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Traffic tickets

window tint

All states have traffic laws that limit the amount of window tint on motor vehicles—often by specifying the amount of visible light transmission (VLT) that is required. VLT is the amount of light that is transmitted through the window and into the vehicle. For example, a 70%VLT means that 70% of light will pass through the window and 30% will be reflected. Thus, a lower VLT indicates a darker film or tint.

Another term to know is visual light reflection (VLR)—which is the opposite of VLT. VLR is the amount of solar energy that is reflected off the glass and away from the inside of the vehicle.

In most states tickets or citations for illegal window tint are known as fix-it tickets and the ticket or citation will indicate that it is a correctable violation of traffic laws. For example, if you fix the window tint problem within the required period, pay a small fine, and get the signature of an authorized person (a local police officer) the court may dismiss the ticket.

But if you fail to fix the window tint problem within the required period you must pay the fine for the violation and you may be issued another ticket that will be part of your driving record. And if you fail to pay the ticket or appear in court on the hearing date the court may issue a warrant for your arrest.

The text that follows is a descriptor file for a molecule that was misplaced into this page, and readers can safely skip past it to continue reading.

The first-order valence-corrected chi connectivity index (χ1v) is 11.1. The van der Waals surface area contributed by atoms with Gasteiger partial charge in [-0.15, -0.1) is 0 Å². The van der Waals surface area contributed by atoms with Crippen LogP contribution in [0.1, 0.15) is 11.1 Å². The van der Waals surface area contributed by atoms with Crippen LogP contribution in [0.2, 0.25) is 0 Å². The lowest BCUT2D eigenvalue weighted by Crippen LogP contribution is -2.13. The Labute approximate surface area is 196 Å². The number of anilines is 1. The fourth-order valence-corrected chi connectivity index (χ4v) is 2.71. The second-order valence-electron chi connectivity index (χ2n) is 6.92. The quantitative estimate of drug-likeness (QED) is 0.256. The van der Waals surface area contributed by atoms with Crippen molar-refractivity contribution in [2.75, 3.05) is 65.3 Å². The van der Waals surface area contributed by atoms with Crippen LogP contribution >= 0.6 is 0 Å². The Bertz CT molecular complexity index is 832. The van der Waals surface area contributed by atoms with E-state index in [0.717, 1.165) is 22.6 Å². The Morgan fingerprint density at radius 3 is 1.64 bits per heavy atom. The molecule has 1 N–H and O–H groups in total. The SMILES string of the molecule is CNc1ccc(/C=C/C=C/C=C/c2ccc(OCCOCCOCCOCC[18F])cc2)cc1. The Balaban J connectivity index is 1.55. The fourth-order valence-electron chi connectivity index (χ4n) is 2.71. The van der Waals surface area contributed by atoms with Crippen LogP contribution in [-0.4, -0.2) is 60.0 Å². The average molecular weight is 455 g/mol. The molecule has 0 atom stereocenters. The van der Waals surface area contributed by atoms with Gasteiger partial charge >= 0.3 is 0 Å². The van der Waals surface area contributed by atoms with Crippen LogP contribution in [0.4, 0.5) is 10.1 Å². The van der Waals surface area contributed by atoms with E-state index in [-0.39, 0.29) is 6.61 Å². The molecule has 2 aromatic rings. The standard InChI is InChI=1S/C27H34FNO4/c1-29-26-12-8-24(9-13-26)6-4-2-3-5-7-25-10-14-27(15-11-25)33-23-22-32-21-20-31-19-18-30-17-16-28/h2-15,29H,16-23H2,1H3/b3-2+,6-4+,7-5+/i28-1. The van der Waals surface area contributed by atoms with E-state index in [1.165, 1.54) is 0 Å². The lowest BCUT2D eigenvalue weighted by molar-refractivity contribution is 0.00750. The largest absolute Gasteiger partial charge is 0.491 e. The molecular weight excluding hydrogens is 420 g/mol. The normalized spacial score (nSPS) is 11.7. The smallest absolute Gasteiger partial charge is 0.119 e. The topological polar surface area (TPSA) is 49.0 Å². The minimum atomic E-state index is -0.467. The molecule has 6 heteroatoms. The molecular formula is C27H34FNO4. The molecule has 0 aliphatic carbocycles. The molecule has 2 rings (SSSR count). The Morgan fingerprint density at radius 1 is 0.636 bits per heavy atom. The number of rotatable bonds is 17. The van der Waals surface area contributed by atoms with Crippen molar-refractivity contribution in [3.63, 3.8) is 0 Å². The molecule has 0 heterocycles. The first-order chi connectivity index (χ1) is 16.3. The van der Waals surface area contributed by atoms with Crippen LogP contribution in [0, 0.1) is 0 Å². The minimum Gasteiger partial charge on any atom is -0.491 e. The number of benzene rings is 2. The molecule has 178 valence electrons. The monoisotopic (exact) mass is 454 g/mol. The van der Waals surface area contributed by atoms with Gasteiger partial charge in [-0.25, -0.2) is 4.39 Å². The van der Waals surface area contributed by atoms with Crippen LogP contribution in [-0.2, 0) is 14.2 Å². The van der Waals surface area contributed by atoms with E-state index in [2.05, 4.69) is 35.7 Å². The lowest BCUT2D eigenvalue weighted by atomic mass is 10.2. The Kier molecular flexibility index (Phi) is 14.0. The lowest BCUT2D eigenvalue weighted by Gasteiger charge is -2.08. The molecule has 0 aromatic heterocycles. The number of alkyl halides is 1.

Window tint laws vary from state to state and some states have exemptions for certain vehicles such as limousines and recognize medical exemptions when the driver has a written statement from a licensed medical doctor, ophthalmologist, or optometrist.

In Texas, window tint laws are outlined in the Texas Transportation Code, Chapter 547, which specifies the allowed levels of window tint on vehicles to ensure safety and visibility. The state permits non-reflective tint above the manufacturer's AS-1 line on the windshield. For the front side windows, the tint must allow more than 25% of light in (25% VLT). The back side and rear windows can have any darkness if the vehicle has outside mirrors; otherwise, they must also allow more than 25% of light in. The law also specifies that the window tint should not be more than 25% reflective, addressing the VLR aspect. Texas recognizes medical exemptions for those who require a darker tint due to certain medical conditions, and these individuals must carry documentation to prove the exemption. If a driver is cited for illegal window tint in Texas, it is typically considered a 'fix-it' ticket, which means the driver can correct the violation and show proof to potentially have the ticket dismissed. However, failure to comply with the correction period can result in fines, additional tickets, and potentially a warrant for arrest if court dates are missed.

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